Minneapolis Public Schools kicks off transparent budgeting process


After sharing and publicly discussing its projected $33 million deficit for next school year, Minneapolis Public Schools (MPS) is soliciting feedback from the Minneapolis community to determine how to move forward. The district has also created new tool, the first of its kind in the area, to allow public access to all MPS budgets.

In his letter to the community this past February, Superintendent Ed Graff outlined the financial challenges faced by the school district. He pledged then and continues to be committed to a structurally balanced budget by the 2019-20 school year. That means MPS needs to make important decisions about its basic infrastructure so the programs and services it offers do not continue to cost more than it can afford.

“Everything is on the table,” Graff explained. “We can’t keep doing the same thing and expect different results. We look forward to hearing from those who care about public education and making MPS stronger than ever.”

Over the past two decades, many factors have impacted the size and scope of school district budgets across the country. Cost-drivers include: underfunding of Special Education and English Language services; unfunded mandates; negotiated salary increases; irregular cuts in state funding; enrollment declines; levels of transportation service; and inflation. These factors led to deficits in MPS over the past seven years. 

Each year, MPS has been able to balance its budget by accessing funds from its reserves (fund balance) — reducing reserves from more than $122 million to about $42 million now. That is just 6.8 percent of the district’s operating budget, below the 8 percent required by Minneapolis Board of Education policy. If the district accesses the fund balance again next year, it risks going into statutory operating debt. MPS can no longer borrow from the fund balance to balance its budget.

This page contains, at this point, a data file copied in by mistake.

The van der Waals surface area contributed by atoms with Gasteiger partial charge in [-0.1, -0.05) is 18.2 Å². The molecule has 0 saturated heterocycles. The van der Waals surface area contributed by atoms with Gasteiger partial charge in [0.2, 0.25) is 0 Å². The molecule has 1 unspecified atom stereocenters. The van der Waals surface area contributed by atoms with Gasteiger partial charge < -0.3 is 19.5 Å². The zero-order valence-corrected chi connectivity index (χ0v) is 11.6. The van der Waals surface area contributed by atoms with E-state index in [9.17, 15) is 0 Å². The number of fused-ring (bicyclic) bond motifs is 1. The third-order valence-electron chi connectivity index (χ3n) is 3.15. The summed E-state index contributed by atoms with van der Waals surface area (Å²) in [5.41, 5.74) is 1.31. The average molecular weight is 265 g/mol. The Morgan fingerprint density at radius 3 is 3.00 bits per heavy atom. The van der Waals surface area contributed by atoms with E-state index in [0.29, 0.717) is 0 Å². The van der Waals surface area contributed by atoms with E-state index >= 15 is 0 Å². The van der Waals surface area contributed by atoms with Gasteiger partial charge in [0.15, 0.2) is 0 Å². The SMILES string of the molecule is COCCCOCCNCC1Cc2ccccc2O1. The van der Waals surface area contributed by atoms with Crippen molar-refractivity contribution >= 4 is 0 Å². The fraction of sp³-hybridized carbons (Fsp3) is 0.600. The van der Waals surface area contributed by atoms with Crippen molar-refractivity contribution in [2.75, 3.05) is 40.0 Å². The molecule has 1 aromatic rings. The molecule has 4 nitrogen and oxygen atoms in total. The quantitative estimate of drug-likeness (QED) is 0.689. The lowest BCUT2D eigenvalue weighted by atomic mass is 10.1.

The district has identified four priorities as it examines what structural changes can be made to reduce costs:

  1. All recommendations, considerations and decisions must be weighed by their impacts on students.
  2. Schools must have the staff they need to support their students.
  3. MPS must provide — and provide well — basic core learning elements for all students.
  4. Common community values must move the district forward.

 The district will follow the timeline below to finalize its budget for the 2018-19 school year:

  • October 2017: Preliminary budget presented to the Board of Education
  • October/November 2017: Community input on long-term budget strategy
  • November/December 2017: MPS leadership makes budget recommendations
  • January 2018: Budget planning based on recommendations
  • February 2018: School funding allocations and discussions
  • March 2018: Budgets finalized
  • April/May 2018: Board of Education reviews budget
  • June 2018: Board votes on final budget

To learn more about the MPS budget and see how to share your thoughts, get involved or find answers to your questions, visit http://www.mpls.k12.mn.us/mps_budget.

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